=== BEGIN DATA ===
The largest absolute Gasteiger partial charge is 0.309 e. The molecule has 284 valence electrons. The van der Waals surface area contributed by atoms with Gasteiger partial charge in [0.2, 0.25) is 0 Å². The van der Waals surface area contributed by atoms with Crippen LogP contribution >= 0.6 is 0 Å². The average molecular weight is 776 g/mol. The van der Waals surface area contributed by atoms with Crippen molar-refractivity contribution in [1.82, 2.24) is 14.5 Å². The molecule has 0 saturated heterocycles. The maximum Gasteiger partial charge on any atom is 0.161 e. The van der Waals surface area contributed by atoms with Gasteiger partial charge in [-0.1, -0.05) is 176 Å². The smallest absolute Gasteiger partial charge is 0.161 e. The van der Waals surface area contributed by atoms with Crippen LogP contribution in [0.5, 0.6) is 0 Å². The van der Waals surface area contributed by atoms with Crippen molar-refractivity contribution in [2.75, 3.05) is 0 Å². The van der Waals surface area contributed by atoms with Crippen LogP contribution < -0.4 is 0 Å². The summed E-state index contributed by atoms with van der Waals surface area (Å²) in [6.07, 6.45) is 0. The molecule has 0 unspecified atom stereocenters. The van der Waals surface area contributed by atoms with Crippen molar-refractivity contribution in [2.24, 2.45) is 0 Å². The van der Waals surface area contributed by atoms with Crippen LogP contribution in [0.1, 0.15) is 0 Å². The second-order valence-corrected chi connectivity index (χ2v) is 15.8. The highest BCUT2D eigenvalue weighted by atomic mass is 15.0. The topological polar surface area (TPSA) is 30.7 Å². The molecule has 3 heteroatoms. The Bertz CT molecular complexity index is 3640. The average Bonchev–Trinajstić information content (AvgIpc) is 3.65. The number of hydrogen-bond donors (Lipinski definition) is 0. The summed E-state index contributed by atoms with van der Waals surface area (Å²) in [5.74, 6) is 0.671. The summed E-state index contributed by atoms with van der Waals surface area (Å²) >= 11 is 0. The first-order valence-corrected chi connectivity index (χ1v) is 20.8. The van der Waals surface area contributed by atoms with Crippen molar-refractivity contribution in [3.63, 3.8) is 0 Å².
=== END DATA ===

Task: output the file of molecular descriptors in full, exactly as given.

The largest absolute Gasteiger partial charge is 0.309 e. The molecule has 284 valence electrons. The van der Waals surface area contributed by atoms with Gasteiger partial charge in [0.2, 0.25) is 0 Å². The van der Waals surface area contributed by atoms with Crippen LogP contribution >= 0.6 is 0 Å². The average molecular weight is 776 g/mol. The van der Waals surface area contributed by atoms with Crippen molar-refractivity contribution in [1.82, 2.24) is 14.5 Å². The molecule has 0 saturated heterocycles. The maximum Gasteiger partial charge on any atom is 0.161 e. The van der Waals surface area contributed by atoms with Gasteiger partial charge in [-0.1, -0.05) is 176 Å². The smallest absolute Gasteiger partial charge is 0.161 e. The van der Waals surface area contributed by atoms with Crippen LogP contribution in [0.5, 0.6) is 0 Å². The van der Waals surface area contributed by atoms with Crippen molar-refractivity contribution in [2.75, 3.05) is 0 Å². The van der Waals surface area contributed by atoms with Crippen LogP contribution < -0.4 is 0 Å². The summed E-state index contributed by atoms with van der Waals surface area (Å²) in [6.07, 6.45) is 0. The molecule has 0 unspecified atom stereocenters. The van der Waals surface area contributed by atoms with Crippen molar-refractivity contribution in [2.24, 2.45) is 0 Å². The van der Waals surface area contributed by atoms with Crippen LogP contribution in [0.1, 0.15) is 0 Å². The second-order valence-corrected chi connectivity index (χ2v) is 15.8. The highest BCUT2D eigenvalue weighted by atomic mass is 15.0. The topological polar surface area (TPSA) is 30.7 Å². The molecule has 3 heteroatoms. The Bertz CT molecular complexity index is 3640. The average Bonchev–Trinajstić information content (AvgIpc) is 3.65. The number of hydrogen-bond donors (Lipinski definition) is 0. The summed E-state index contributed by atoms with van der Waals surface area (Å²) in [5.74, 6) is 0.671. The summed E-state index contributed by atoms with van der Waals surface area (Å²) >= 11 is 0. The first-order valence-corrected chi connectivity index (χ1v) is 20.8. The van der Waals surface area contributed by atoms with Crippen molar-refractivity contribution in [3.63, 3.8) is 0 Å².